Page:The life of Matthew Flinders.djvu/370

From Wikisource
Jump to navigation Jump to search
This page has been validated.


Chapter XIX.

THE CALAMITY OF WRECK REEF.

There was some anxious discussion between King and Flinders as to the best course to follow for the expeditious completion of the survey of the coasts of Australia. The Investigator being no longer fit for the service, consideration was given to the qualifications of the Lady Nelson, the Porpoise, the Francis, and the Buffalo, all of which were under the Governor's direction. King was most willing to give his concurrence and assistance in any plan that might be considered expedient. He confessed himself convinced of Flinders' "zealous perseverance in wishing to complete the service you have so beneficially commenced," and cheerfully placed his resources at the explorer's disposal.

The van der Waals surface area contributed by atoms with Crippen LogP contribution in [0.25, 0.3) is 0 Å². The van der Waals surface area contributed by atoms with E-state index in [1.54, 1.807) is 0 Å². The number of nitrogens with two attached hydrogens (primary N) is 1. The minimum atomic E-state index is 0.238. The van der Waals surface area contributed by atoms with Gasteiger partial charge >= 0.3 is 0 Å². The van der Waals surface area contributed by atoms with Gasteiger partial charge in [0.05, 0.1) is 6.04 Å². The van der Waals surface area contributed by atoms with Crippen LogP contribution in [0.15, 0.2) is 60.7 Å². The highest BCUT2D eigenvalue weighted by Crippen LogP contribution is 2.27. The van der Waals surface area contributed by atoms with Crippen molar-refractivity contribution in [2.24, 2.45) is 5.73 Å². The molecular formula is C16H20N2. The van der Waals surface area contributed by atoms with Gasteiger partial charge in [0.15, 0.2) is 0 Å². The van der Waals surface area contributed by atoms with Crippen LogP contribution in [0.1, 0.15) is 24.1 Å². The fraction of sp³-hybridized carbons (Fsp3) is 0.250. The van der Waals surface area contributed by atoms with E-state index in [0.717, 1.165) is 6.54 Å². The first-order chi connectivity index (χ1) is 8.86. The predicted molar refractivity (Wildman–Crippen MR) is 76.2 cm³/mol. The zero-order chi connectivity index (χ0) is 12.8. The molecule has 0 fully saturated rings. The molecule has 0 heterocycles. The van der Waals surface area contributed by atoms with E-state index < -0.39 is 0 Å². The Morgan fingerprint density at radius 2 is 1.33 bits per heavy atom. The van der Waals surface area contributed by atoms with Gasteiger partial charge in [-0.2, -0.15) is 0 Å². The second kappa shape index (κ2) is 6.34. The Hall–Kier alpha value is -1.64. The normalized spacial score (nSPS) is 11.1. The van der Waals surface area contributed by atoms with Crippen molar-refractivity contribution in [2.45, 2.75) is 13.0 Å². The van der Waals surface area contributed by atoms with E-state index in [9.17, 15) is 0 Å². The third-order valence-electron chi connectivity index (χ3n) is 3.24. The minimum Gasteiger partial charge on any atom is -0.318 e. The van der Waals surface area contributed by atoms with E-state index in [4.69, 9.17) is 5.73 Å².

Flinders went for a few days to the Hawkesbury settlement, where fresh air, a vegetable diet and medical care promoted his recovery from the ailments occasioned by prolonged ship-life in the tropics; and on his return, at the beginning of July, determined upon a course of action. The Porpoise was the best of the four vessels mentioned, but she was by no means a sound ship, and it did not seem justifiable to incur the expense of fitting her for special service only to find her incapable of finishing the task. It was determined, therefore, that she should be sent to England under Fowler's command, and that Flinders should go in her as a passenger, in order that he might lay his charts and journals before the Admiralty, and solicit the use of another vessel to continue his explorations. Brown,

285